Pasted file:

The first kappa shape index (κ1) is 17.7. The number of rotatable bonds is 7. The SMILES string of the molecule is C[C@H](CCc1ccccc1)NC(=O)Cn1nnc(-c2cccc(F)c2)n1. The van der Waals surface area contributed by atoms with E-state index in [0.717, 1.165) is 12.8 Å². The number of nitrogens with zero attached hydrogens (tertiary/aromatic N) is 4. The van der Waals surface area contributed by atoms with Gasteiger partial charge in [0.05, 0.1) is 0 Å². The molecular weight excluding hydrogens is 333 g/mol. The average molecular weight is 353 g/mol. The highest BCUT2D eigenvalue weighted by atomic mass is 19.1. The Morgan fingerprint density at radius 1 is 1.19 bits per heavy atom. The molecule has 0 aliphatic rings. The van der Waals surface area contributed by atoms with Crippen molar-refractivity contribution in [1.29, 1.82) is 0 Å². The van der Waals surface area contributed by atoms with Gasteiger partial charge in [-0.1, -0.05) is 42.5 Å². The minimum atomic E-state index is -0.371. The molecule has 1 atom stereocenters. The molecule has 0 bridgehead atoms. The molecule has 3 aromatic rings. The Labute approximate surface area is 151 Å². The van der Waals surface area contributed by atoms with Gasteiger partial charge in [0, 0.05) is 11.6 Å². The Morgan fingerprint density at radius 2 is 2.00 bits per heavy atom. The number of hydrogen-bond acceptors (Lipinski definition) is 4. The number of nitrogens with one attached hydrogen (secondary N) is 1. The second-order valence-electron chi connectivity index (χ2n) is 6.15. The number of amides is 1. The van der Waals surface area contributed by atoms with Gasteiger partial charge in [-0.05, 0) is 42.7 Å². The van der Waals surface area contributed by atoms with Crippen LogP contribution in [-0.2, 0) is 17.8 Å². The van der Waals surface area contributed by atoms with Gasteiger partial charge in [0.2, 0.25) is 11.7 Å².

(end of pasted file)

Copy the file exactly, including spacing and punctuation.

The first kappa shape index (κ1) is 17.7. The number of rotatable bonds is 7. The SMILES string of the molecule is C[C@H](CCc1ccccc1)NC(=O)Cn1nnc(-c2cccc(F)c2)n1. The van der Waals surface area contributed by atoms with E-state index in [0.717, 1.165) is 12.8 Å². The number of nitrogens with zero attached hydrogens (tertiary/aromatic N) is 4. The van der Waals surface area contributed by atoms with Gasteiger partial charge in [0.05, 0.1) is 0 Å². The molecular weight excluding hydrogens is 333 g/mol. The average molecular weight is 353 g/mol. The highest BCUT2D eigenvalue weighted by atomic mass is 19.1. The Morgan fingerprint density at radius 1 is 1.19 bits per heavy atom. The molecule has 0 aliphatic rings. The van der Waals surface area contributed by atoms with Crippen molar-refractivity contribution in [1.29, 1.82) is 0 Å². The van der Waals surface area contributed by atoms with Gasteiger partial charge in [-0.1, -0.05) is 42.5 Å². The minimum atomic E-state index is -0.371. The molecule has 1 atom stereocenters. The molecule has 0 bridgehead atoms. The molecule has 3 aromatic rings. The Labute approximate surface area is 151 Å². The van der Waals surface area contributed by atoms with Gasteiger partial charge in [0, 0.05) is 11.6 Å². The Morgan fingerprint density at radius 2 is 2.00 bits per heavy atom. The number of hydrogen-bond acceptors (Lipinski definition) is 4. The number of nitrogens with one attached hydrogen (secondary N) is 1. The second-order valence-electron chi connectivity index (χ2n) is 6.15. The number of amides is 1. The van der Waals surface area contributed by atoms with Gasteiger partial charge in [-0.05, 0) is 42.7 Å². The van der Waals surface area contributed by atoms with Crippen LogP contribution in [-0.2, 0) is 17.8 Å². The van der Waals surface area contributed by atoms with Gasteiger partial charge in [0.2, 0.25) is 11.7 Å².